Accommodations: Four hotels.

Information: Lowell Chamber of Commerce, Merrimack St.

One hundred feet above sea level, on a plateau where the powerful Merrimack joins the sluggish Concord River, stands Lowell, one of the leading manufacturing cities of New England. Canals and grassy plots crisscross the crowded metropolitan business section. On the hills beyond are a city’s homes from mansion to tenement.

The early history of this region is identified with the town of Chelmsford, of which it was for many years a remote and insignificant part. At that time only a settlement existed here, supporting itself by the handicrafts of the home and the fisheries of Pawtucket Falls.

At the turn of the eighteenth century, the name of Francis Cabot Lowell, known as the originator of American cotton manufacturing, enters the annals of this city. In England he had studied British methods of textile operations. Returning to this country he devised and financed a practical power loom for American use. Through Ezra Worthen, the possibilities of the river Merrimack and the recently constructed Pawtucket Canal were investigated. Lowell was enthusiastic, and in February, 1822 (five years after Lowell’s untimely death), the Merrimack Manufacturing Company was formed by his associates. Overnight the company founders became the first city fathers in what would today be called a huge company town. Both men and women slept in corporation lodging houses, ate in company dining-rooms, shopped in company stores, and were buried in company lots. Employees worked from five in the morning to seven at night. Women received from two dollars and twenty-five cents to four dollars a week, men about twice that. On March i, 1826, the district was incorporated as the township of Lowell in recognition of its sponsor, and the company associates promptly took over the political reins. Outside capital poured in from the merchants of Boston and many other sources. To the cotton manufacturing of the Merrimack Company was added the Print Works in 1824. The Hamilton Company, with a capital of $600,000, and the Appleton and Lowell Manufacturing Companies were among the many that rushed in to exploit the miraculous water-power of the Merrimack. Agents of these various companies scoured Europe in search of cheap labor, painting glowing pictures of the promised land across the sea and luring thousands of immigrants into the maw of the hungry, growing city.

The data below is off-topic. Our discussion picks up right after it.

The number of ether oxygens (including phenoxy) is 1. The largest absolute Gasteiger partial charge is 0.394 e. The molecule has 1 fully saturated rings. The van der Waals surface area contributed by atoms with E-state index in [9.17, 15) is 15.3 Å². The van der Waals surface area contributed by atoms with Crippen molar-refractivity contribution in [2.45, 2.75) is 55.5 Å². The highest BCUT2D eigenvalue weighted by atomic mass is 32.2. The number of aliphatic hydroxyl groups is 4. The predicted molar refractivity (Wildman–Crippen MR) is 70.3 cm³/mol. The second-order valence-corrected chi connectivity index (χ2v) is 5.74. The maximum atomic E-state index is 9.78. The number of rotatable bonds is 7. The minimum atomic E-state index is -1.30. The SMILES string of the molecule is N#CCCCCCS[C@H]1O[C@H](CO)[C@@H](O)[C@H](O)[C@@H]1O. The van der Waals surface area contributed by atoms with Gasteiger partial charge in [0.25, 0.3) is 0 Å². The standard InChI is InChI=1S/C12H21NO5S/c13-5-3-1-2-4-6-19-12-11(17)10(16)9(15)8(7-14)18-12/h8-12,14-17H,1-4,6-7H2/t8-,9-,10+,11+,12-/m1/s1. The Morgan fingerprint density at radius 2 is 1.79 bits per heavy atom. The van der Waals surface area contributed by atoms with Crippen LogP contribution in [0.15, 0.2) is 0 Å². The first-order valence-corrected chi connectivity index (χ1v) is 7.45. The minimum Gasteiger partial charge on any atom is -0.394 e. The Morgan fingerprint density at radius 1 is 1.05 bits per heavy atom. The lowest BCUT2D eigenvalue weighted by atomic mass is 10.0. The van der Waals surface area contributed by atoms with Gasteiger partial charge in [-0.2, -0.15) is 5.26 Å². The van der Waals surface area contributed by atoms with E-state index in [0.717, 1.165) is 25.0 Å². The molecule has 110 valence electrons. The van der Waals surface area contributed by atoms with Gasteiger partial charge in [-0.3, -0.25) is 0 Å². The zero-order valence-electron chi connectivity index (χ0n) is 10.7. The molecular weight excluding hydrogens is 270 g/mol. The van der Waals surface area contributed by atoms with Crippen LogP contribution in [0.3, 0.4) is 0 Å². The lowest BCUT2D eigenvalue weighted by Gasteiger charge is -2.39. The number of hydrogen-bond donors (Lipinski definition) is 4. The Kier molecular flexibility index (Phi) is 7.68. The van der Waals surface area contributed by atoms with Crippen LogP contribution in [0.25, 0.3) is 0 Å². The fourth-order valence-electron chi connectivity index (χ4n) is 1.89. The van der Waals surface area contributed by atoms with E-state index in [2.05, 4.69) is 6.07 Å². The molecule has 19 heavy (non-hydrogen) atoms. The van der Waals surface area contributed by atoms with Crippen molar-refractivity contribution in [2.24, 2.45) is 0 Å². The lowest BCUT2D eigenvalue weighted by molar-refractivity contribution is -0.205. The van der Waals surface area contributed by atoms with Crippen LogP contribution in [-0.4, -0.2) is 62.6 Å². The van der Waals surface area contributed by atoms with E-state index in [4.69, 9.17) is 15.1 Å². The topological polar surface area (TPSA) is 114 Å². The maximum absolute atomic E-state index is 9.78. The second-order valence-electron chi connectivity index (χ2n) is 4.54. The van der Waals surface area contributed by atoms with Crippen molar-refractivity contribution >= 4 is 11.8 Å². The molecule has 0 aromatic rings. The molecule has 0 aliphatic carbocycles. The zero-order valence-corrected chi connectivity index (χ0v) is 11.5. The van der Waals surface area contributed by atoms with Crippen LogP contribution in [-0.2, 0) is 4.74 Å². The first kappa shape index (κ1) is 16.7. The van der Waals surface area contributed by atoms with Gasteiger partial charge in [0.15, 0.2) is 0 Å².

Canals formed an integral part of this expansion. The Middlesex Canal, built in the first years of the nineteenth century, was the first American traction canal of a type already familiar in England and on the Continent. Much of the freight and passenger traffic of the new community flowed between its banks.

Europe watched Lowell with something like amazement. Its rapid rise to industrial eminence interested and astounded economists, historians, and writers all over the world. Many of the skilled workers who first came to the factories were the Irish and English, who now occupy prominent places in the city life. After thorn came the non-English-speaking groups who settled in their own little communities, building their churches, schools, and convents and preserving the culture of their homeland. The French-Canadians, the Poles, and the Greeks today have their own clubs and newspapers. The Greeks dominate so large a section of the city that Lowell has often been called a modern American Athens.

The peak of the city’s industrial development was achieved in the period of artificial prosperity preceding 1924. After 1924 there was a general decrease, ending in the devastating debacle of 1929. Many of the mills moved south. Other industries were liquidated. The whole textile industry of the city was reduced by fifty per cent, and thousands of workers were left jobless and homeless. Lowell lost its position as the most important textile center in the world. It ceased to be the ‘Spindle City.’ Yet in place of these losses, it began slowly to make gains and to change its aspect. From a concentration on textiles it broadened its scope to include many kinds of manufactures. By 1934 it seemed to have entered the upward grind toward recovery.